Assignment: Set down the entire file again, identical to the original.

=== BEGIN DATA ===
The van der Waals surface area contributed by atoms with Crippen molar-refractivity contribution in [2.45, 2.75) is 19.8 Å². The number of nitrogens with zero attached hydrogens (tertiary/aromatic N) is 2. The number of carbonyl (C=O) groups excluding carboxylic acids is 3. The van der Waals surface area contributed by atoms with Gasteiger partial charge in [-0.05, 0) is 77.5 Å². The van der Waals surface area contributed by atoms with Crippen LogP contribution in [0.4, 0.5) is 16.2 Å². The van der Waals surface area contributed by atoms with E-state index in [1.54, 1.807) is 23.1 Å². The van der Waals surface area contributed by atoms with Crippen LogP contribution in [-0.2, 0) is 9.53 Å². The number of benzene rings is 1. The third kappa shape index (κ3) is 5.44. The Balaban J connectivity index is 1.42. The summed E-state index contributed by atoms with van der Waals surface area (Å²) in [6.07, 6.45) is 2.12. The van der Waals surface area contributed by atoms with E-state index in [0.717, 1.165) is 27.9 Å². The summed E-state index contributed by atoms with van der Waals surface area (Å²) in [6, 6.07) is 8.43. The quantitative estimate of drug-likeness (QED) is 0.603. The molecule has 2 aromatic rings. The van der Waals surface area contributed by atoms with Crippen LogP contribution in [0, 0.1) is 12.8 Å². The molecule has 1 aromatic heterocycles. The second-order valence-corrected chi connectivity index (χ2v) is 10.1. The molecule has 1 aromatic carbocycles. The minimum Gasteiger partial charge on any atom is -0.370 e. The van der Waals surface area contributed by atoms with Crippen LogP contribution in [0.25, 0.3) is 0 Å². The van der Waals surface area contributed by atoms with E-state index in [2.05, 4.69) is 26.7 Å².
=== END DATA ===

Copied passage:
The van der Waals surface area contributed by atoms with Crippen molar-refractivity contribution in [2.45, 2.75) is 19.8 Å². The number of nitrogens with zero attached hydrogens (tertiary/aromatic N) is 2. The number of carbonyl (C=O) groups excluding carboxylic acids is 3. The van der Waals surface area contributed by atoms with Gasteiger partial charge in [-0.05, 0) is 77.5 Å². The van der Waals surface area contributed by atoms with Crippen LogP contribution in [0.4, 0.5) is 16.2 Å². The van der Waals surface area contributed by atoms with E-state index in [1.54, 1.807) is 23.1 Å². The van der Waals surface area contributed by atoms with Crippen LogP contribution in [-0.2, 0) is 9.53 Å². The number of benzene rings is 1. The third kappa shape index (κ3) is 5.44. The Balaban J connectivity index is 1.42. The summed E-state index contributed by atoms with van der Waals surface area (Å²) in [6.07, 6.45) is 2.12. The van der Waals surface area contributed by atoms with E-state index in [0.717, 1.165) is 27.9 Å². The summed E-state index contributed by atoms with van der Waals surface area (Å²) in [6, 6.07) is 8.43. The quantitative estimate of drug-likeness (QED) is 0.603. The molecule has 2 aromatic rings. The van der Waals surface area contributed by atoms with Crippen LogP contribution in [0, 0.1) is 12.8 Å². The molecule has 1 aromatic heterocycles. The second-order valence-corrected chi connectivity index (χ2v) is 10.1. The molecule has 1 aromatic carbocycles. The minimum Gasteiger partial charge on any atom is -0.370 e. The van der Waals surface area contributed by atoms with Crippen LogP contribution in [0.25, 0.3) is 0 Å². The van der Waals surface area contributed by atoms with E-state index in [2.05, 4.69) is 26.7 Å².